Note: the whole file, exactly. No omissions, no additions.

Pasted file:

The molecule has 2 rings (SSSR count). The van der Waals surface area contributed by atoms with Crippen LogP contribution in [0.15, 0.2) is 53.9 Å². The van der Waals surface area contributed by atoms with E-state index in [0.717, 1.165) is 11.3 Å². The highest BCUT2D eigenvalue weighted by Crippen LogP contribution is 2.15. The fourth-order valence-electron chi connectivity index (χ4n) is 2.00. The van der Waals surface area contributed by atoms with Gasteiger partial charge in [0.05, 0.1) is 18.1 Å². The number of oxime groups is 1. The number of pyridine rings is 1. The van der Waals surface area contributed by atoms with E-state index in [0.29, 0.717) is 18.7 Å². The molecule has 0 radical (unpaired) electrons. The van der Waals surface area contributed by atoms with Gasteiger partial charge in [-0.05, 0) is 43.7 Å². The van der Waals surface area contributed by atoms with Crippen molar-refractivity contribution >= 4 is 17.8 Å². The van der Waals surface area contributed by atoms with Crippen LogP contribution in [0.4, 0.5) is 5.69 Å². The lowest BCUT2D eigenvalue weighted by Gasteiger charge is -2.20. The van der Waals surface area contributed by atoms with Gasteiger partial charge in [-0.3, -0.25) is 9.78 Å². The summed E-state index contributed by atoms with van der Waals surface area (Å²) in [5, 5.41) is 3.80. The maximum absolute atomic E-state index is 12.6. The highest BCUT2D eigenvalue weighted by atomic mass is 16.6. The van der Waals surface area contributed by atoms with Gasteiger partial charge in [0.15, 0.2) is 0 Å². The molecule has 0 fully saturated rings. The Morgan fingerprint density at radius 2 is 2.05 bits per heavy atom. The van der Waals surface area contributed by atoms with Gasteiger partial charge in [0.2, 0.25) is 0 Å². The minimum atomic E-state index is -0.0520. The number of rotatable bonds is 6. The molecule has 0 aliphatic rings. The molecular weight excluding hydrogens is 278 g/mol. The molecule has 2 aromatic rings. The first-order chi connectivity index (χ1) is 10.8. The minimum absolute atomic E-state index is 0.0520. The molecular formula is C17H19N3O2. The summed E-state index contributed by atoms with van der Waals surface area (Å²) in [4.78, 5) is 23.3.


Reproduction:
The molecule has 2 rings (SSSR count). The van der Waals surface area contributed by atoms with Crippen LogP contribution in [0.15, 0.2) is 53.9 Å². The van der Waals surface area contributed by atoms with E-state index in [0.717, 1.165) is 11.3 Å². The highest BCUT2D eigenvalue weighted by Crippen LogP contribution is 2.15. The fourth-order valence-electron chi connectivity index (χ4n) is 2.00. The van der Waals surface area contributed by atoms with Gasteiger partial charge in [0.05, 0.1) is 18.1 Å². The number of oxime groups is 1. The number of pyridine rings is 1. The van der Waals surface area contributed by atoms with E-state index in [0.29, 0.717) is 18.7 Å². The molecule has 0 radical (unpaired) electrons. The van der Waals surface area contributed by atoms with Gasteiger partial charge in [-0.05, 0) is 43.7 Å². The van der Waals surface area contributed by atoms with Crippen molar-refractivity contribution >= 4 is 17.8 Å². The van der Waals surface area contributed by atoms with Crippen LogP contribution in [0.4, 0.5) is 5.69 Å². The lowest BCUT2D eigenvalue weighted by Gasteiger charge is -2.20. The van der Waals surface area contributed by atoms with Gasteiger partial charge in [-0.3, -0.25) is 9.78 Å². The summed E-state index contributed by atoms with van der Waals surface area (Å²) in [5, 5.41) is 3.80. The maximum absolute atomic E-state index is 12.6. The highest BCUT2D eigenvalue weighted by atomic mass is 16.6. The van der Waals surface area contributed by atoms with Gasteiger partial charge in [0.15, 0.2) is 0 Å². The molecule has 0 fully saturated rings. The Morgan fingerprint density at radius 2 is 2.05 bits per heavy atom. The van der Waals surface area contributed by atoms with Gasteiger partial charge in [0.2, 0.25) is 0 Å². The minimum atomic E-state index is -0.0520. The number of rotatable bonds is 6. The molecule has 0 aliphatic rings. The molecular weight excluding hydrogens is 278 g/mol. The molecule has 2 aromatic rings. The first-order chi connectivity index (χ1) is 10.8. The minimum absolute atomic E-state index is 0.0520. The molecular formula is C17H19N3O2. The summed E-state index contributed by atoms with van der Waals surface area (Å²) in [4.78, 5) is 23.3.